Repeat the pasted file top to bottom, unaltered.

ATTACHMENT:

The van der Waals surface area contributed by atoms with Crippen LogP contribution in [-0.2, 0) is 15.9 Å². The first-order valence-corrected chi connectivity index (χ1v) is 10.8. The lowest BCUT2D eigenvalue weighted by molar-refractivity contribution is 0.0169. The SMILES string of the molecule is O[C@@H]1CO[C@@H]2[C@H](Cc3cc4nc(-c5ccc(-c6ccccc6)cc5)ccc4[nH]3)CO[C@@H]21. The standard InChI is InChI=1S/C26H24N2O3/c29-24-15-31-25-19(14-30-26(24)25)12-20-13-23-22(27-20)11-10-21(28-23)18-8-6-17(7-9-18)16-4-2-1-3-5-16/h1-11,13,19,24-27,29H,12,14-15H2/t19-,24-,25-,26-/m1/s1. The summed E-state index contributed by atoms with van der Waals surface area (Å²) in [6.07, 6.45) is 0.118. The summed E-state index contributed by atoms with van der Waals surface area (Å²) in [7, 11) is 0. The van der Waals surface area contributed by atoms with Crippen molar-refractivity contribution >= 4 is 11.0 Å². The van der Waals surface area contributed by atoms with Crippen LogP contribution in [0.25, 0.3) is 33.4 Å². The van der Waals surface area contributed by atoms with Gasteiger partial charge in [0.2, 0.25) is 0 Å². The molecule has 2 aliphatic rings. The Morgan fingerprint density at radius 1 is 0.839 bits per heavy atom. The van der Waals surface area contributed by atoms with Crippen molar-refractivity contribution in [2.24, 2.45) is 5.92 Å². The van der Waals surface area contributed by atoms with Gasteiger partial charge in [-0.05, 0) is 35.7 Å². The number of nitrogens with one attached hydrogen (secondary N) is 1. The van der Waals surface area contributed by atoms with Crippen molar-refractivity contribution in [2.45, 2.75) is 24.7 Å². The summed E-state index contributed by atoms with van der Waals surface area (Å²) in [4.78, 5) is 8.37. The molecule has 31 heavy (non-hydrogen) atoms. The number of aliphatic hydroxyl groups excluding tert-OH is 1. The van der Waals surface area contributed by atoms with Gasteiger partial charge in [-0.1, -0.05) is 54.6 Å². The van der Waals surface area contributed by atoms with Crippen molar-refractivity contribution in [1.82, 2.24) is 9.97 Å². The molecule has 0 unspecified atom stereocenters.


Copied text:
The van der Waals surface area contributed by atoms with Crippen LogP contribution in [-0.2, 0) is 15.9 Å². The first-order valence-corrected chi connectivity index (χ1v) is 10.8. The lowest BCUT2D eigenvalue weighted by molar-refractivity contribution is 0.0169. The SMILES string of the molecule is O[C@@H]1CO[C@@H]2[C@H](Cc3cc4nc(-c5ccc(-c6ccccc6)cc5)ccc4[nH]3)CO[C@@H]21. The standard InChI is InChI=1S/C26H24N2O3/c29-24-15-31-25-19(14-30-26(24)25)12-20-13-23-22(27-20)11-10-21(28-23)18-8-6-17(7-9-18)16-4-2-1-3-5-16/h1-11,13,19,24-27,29H,12,14-15H2/t19-,24-,25-,26-/m1/s1. The summed E-state index contributed by atoms with van der Waals surface area (Å²) in [6.07, 6.45) is 0.118. The summed E-state index contributed by atoms with van der Waals surface area (Å²) in [7, 11) is 0. The van der Waals surface area contributed by atoms with Crippen molar-refractivity contribution >= 4 is 11.0 Å². The van der Waals surface area contributed by atoms with Crippen LogP contribution in [0.25, 0.3) is 33.4 Å². The van der Waals surface area contributed by atoms with Gasteiger partial charge in [0.2, 0.25) is 0 Å². The molecule has 2 aliphatic rings. The Morgan fingerprint density at radius 1 is 0.839 bits per heavy atom. The van der Waals surface area contributed by atoms with Crippen molar-refractivity contribution in [2.24, 2.45) is 5.92 Å². The van der Waals surface area contributed by atoms with Gasteiger partial charge in [-0.05, 0) is 35.7 Å². The number of nitrogens with one attached hydrogen (secondary N) is 1. The van der Waals surface area contributed by atoms with Crippen molar-refractivity contribution in [2.45, 2.75) is 24.7 Å². The summed E-state index contributed by atoms with van der Waals surface area (Å²) in [4.78, 5) is 8.37. The molecule has 31 heavy (non-hydrogen) atoms. The number of aliphatic hydroxyl groups excluding tert-OH is 1. The van der Waals surface area contributed by atoms with Gasteiger partial charge in [-0.1, -0.05) is 54.6 Å². The van der Waals surface area contributed by atoms with Crippen molar-refractivity contribution in [1.82, 2.24) is 9.97 Å². The molecule has 0 unspecified atom stereocenters.